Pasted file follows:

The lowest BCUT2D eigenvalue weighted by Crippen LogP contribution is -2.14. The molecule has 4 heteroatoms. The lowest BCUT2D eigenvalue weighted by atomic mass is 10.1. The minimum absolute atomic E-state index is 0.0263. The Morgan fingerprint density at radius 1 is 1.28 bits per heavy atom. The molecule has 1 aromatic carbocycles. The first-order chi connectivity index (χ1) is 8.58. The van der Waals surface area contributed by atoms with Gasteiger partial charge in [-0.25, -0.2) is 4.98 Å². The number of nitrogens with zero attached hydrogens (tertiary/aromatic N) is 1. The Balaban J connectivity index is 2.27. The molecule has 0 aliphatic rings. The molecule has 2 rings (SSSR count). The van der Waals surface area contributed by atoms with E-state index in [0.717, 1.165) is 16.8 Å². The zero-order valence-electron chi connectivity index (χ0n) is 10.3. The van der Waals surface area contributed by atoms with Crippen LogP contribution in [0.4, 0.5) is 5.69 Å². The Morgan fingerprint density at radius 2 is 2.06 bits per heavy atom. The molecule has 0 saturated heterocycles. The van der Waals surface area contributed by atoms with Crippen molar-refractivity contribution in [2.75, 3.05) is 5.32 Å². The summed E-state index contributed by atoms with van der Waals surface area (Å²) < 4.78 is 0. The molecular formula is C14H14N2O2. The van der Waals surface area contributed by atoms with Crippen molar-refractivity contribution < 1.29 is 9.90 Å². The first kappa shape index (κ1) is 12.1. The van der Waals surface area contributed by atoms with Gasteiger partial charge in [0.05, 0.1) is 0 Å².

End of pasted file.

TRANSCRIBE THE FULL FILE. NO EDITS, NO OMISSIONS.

The lowest BCUT2D eigenvalue weighted by Crippen LogP contribution is -2.14. The molecule has 4 heteroatoms. The lowest BCUT2D eigenvalue weighted by atomic mass is 10.1. The minimum absolute atomic E-state index is 0.0263. The Morgan fingerprint density at radius 1 is 1.28 bits per heavy atom. The molecule has 1 aromatic carbocycles. The first-order chi connectivity index (χ1) is 8.58. The van der Waals surface area contributed by atoms with Gasteiger partial charge in [-0.25, -0.2) is 4.98 Å². The number of nitrogens with zero attached hydrogens (tertiary/aromatic N) is 1. The Balaban J connectivity index is 2.27. The molecule has 0 aliphatic rings. The molecule has 2 rings (SSSR count). The van der Waals surface area contributed by atoms with E-state index in [0.717, 1.165) is 16.8 Å². The zero-order valence-electron chi connectivity index (χ0n) is 10.3. The van der Waals surface area contributed by atoms with Crippen LogP contribution in [0.4, 0.5) is 5.69 Å². The Morgan fingerprint density at radius 2 is 2.06 bits per heavy atom. The molecule has 0 saturated heterocycles. The van der Waals surface area contributed by atoms with Crippen molar-refractivity contribution in [2.75, 3.05) is 5.32 Å². The summed E-state index contributed by atoms with van der Waals surface area (Å²) < 4.78 is 0. The molecular formula is C14H14N2O2. The van der Waals surface area contributed by atoms with Crippen molar-refractivity contribution < 1.29 is 9.90 Å². The first kappa shape index (κ1) is 12.1. The van der Waals surface area contributed by atoms with Gasteiger partial charge in [0.05, 0.1) is 0 Å².